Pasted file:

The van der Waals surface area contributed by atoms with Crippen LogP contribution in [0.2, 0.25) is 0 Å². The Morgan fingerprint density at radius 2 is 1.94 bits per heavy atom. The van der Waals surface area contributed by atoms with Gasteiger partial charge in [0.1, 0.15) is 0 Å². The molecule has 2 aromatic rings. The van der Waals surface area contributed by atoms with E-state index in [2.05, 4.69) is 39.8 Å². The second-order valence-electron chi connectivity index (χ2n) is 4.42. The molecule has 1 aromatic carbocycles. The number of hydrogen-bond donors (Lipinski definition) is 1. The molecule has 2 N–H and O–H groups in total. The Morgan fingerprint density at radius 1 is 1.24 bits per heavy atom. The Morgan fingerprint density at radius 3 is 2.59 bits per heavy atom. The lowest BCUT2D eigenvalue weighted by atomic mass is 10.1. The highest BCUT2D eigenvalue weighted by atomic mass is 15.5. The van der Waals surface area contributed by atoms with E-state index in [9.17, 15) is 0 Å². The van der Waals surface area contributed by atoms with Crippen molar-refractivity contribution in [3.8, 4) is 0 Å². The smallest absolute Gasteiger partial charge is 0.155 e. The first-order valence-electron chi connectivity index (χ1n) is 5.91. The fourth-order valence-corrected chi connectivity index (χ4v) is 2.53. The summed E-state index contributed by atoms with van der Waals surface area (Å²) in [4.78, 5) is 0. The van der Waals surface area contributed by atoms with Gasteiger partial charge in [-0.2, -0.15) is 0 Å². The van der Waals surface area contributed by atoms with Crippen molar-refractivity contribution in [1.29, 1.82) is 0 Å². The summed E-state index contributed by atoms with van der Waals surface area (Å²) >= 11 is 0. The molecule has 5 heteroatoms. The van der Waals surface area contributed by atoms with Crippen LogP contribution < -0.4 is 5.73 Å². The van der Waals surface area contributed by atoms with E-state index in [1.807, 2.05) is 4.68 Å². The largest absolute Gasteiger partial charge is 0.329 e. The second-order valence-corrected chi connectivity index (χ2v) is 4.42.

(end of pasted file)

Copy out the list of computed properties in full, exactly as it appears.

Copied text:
The van der Waals surface area contributed by atoms with Crippen LogP contribution in [0.2, 0.25) is 0 Å². The Morgan fingerprint density at radius 2 is 1.94 bits per heavy atom. The van der Waals surface area contributed by atoms with Gasteiger partial charge in [0.1, 0.15) is 0 Å². The molecule has 2 aromatic rings. The van der Waals surface area contributed by atoms with E-state index in [2.05, 4.69) is 39.8 Å². The second-order valence-electron chi connectivity index (χ2n) is 4.42. The molecule has 1 aromatic carbocycles. The number of hydrogen-bond donors (Lipinski definition) is 1. The molecule has 2 N–H and O–H groups in total. The Morgan fingerprint density at radius 1 is 1.24 bits per heavy atom. The Morgan fingerprint density at radius 3 is 2.59 bits per heavy atom. The lowest BCUT2D eigenvalue weighted by atomic mass is 10.1. The highest BCUT2D eigenvalue weighted by atomic mass is 15.5. The van der Waals surface area contributed by atoms with E-state index in [9.17, 15) is 0 Å². The van der Waals surface area contributed by atoms with Crippen molar-refractivity contribution in [3.8, 4) is 0 Å². The smallest absolute Gasteiger partial charge is 0.155 e. The first-order valence-electron chi connectivity index (χ1n) is 5.91. The fourth-order valence-corrected chi connectivity index (χ4v) is 2.53. The summed E-state index contributed by atoms with van der Waals surface area (Å²) in [4.78, 5) is 0. The van der Waals surface area contributed by atoms with Gasteiger partial charge in [-0.2, -0.15) is 0 Å². The van der Waals surface area contributed by atoms with Crippen molar-refractivity contribution in [1.29, 1.82) is 0 Å². The summed E-state index contributed by atoms with van der Waals surface area (Å²) >= 11 is 0. The molecule has 5 heteroatoms. The van der Waals surface area contributed by atoms with Crippen LogP contribution < -0.4 is 5.73 Å². The van der Waals surface area contributed by atoms with E-state index in [1.807, 2.05) is 4.68 Å². The largest absolute Gasteiger partial charge is 0.329 e. The second-order valence-corrected chi connectivity index (χ2v) is 4.42.